While the climate crisis has many factors that play a role in the exacerbation of the environment, some warrant more attention than others. From plastic pollution to food waste and deforestation, Earth Month brings with it a range of environmentally focused events and campaigns. We are all encouraged to come together to support and amplify environmental advocacy work, and focus on solutions to give our planet a healthier future.

On this week’s “In Focus SoCal,” Spectrum News’ Ariel Wesler spoke with California state Sen. Lena Gonzalez, who represents the 33rd District and serves as the state’s Senate majority leader. She authored the Climate Resilient Schools Act — known as Senate Bill 1182 — which is going to equip schools with the tools to protect students and educators from the impacts of climate change.

“With over 1,000 school districts and over 10,000 school facilities, we know that we need a master plan for climate resiliency across our California schools to keep children and faculty healthy,” said Gonzalez. “And so that means is we want to decarbonize buildings, putting electrical HVAC systems, adding urban yards, ensuring that the building from left to right is all decarbonized.”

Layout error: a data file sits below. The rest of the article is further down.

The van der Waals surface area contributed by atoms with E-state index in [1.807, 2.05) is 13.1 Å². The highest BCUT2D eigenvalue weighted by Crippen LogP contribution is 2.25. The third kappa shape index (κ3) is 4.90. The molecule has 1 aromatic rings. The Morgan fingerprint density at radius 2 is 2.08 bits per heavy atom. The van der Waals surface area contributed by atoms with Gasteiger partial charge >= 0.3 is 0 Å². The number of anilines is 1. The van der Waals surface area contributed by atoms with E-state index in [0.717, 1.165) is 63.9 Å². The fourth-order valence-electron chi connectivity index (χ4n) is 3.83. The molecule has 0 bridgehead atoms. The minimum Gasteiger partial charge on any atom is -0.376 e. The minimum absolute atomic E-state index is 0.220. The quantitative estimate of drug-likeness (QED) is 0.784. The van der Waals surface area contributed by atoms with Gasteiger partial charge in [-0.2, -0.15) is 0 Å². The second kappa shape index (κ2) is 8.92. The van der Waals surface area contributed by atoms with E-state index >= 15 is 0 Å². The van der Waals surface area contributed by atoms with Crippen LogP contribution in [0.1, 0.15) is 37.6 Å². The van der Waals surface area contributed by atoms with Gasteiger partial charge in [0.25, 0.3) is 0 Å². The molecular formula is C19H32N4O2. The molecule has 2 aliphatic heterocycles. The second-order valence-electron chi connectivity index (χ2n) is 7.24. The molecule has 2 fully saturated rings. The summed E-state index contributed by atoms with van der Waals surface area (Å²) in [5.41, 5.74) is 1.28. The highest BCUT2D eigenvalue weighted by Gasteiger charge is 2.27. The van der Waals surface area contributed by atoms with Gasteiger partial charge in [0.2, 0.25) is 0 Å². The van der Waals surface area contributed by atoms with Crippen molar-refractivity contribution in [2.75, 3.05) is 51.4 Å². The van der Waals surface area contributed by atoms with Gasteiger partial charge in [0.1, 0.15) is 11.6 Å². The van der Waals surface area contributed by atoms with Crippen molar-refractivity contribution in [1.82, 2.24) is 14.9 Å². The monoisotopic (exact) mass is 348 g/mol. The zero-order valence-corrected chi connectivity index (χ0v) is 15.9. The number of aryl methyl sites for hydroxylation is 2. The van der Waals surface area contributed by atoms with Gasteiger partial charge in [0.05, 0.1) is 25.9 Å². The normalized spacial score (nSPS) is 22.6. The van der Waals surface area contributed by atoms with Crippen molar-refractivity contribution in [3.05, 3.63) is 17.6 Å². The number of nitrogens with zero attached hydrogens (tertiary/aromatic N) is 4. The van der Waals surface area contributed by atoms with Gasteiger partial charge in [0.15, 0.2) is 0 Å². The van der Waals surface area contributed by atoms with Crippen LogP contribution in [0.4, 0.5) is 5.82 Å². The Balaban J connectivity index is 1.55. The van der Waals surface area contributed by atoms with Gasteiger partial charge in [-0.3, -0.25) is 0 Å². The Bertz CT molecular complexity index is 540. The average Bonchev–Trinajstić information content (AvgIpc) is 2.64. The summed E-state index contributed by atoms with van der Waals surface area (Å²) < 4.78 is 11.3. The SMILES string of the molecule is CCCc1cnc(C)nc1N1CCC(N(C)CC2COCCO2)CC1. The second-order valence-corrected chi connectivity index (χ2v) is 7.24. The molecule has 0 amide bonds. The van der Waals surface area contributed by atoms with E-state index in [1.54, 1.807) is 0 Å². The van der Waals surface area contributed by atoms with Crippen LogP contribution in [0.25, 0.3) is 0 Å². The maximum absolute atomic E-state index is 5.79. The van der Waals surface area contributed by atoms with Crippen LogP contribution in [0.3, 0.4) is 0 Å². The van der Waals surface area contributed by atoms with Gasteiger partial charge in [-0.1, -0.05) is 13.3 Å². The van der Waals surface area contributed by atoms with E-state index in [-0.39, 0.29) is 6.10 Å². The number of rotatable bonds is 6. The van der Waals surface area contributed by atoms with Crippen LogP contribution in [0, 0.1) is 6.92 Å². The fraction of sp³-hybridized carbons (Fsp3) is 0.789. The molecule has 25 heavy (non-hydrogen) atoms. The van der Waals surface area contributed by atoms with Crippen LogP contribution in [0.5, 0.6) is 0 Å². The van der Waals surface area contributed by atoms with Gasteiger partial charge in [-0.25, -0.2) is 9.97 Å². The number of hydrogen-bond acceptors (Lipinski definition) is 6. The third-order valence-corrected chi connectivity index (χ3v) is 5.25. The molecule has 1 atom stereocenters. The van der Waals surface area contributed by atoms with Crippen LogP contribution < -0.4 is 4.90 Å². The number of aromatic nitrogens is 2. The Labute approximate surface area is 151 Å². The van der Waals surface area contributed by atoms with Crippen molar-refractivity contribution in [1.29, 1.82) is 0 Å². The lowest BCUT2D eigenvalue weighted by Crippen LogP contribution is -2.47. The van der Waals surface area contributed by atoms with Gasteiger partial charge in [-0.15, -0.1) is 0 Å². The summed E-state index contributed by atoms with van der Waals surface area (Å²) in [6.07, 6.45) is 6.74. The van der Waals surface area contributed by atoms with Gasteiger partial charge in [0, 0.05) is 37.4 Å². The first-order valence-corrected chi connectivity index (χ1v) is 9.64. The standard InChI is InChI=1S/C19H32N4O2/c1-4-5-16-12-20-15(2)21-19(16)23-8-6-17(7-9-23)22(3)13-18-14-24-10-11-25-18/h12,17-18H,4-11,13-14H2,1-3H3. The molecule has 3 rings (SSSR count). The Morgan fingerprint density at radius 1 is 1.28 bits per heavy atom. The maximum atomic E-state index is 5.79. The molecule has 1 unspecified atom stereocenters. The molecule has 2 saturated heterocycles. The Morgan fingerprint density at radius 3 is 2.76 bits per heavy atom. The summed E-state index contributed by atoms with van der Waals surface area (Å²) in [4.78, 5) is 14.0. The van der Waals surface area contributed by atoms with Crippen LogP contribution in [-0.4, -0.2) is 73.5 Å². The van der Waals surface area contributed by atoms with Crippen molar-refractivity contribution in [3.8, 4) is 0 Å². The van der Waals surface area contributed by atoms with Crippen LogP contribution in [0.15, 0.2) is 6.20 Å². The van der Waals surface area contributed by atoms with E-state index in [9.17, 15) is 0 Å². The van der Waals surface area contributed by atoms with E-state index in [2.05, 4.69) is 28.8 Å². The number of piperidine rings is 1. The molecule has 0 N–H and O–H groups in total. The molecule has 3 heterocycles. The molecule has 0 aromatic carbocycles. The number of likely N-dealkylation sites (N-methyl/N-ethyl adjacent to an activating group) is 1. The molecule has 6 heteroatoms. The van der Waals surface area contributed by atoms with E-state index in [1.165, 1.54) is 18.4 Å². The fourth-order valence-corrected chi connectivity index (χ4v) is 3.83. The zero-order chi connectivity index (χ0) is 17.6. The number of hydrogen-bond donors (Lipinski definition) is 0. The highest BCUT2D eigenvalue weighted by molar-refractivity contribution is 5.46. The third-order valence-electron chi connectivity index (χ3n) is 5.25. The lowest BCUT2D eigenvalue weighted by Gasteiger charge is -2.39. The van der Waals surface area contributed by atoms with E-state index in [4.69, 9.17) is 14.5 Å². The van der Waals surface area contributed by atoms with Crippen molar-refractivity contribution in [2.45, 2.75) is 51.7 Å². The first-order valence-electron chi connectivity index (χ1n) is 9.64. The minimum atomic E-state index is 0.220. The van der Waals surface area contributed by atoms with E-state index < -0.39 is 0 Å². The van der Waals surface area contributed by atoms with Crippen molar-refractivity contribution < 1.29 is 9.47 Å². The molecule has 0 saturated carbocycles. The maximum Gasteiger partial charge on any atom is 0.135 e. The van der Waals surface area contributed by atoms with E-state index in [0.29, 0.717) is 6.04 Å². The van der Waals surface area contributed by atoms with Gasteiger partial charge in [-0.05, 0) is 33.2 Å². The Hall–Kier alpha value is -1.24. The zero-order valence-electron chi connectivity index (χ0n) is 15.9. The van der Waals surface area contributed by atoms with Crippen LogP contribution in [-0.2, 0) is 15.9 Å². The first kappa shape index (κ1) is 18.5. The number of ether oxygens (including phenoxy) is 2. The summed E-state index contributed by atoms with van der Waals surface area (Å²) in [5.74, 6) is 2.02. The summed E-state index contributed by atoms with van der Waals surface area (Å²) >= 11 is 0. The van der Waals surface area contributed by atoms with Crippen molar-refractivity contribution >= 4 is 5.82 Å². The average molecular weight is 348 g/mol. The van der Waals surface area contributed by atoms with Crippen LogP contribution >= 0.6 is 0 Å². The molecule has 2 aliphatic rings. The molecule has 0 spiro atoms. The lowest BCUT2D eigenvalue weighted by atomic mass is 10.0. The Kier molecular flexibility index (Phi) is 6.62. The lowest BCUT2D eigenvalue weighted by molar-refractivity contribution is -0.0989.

The impact of fast fashion on the environment is a growing problem. According to the National Center for Biotechnology Information, the fashion industry is responsible for producing over 92 million tons of textile waste each year. And in the U.S., only about 15% percent of clothes and textiles get reused or recycled, while 85% ends up in landfills around the world.  

SoCal scientists, climate experts and activists are examining how the fashion industry measures up when it comes to sustainability.

Dr. Joanne Brasch, director of advocacy and outreach for the California Product Stewardship Council, explained the scope of the problem of textiles in our local landfills.

“What we’re finding in the research is as people are going into waste streams doing audits, is that it’s a much larger problem than we previously thought,” said Brasch. “Cal Recycle is the state agency here in California, who audits and oversees our waste authorities. And they estimate textiles to be about 3% of the commercial waste stream, or even coming out of residential households. But as we found actually in a project in the City of Los Angeles, it’s actually over 6% of the waste stream in some neighborhoods. So we’re finding that it’s not only a top material in the waste stream, it’s highly reusable and recyclable. So it shouldn’t be going to the landfill, where it’s currently going to.”

We also look at a recycling project run by the nonprofit Homeboy Industries, which aims to help people formerly incarcerated by giving them an opportunity to make a positive change in their own lives while helping the environment.

Send us your thoughts to InFocusSoCal@charter.com, and watch at 9 a.m. and noon every Sunday.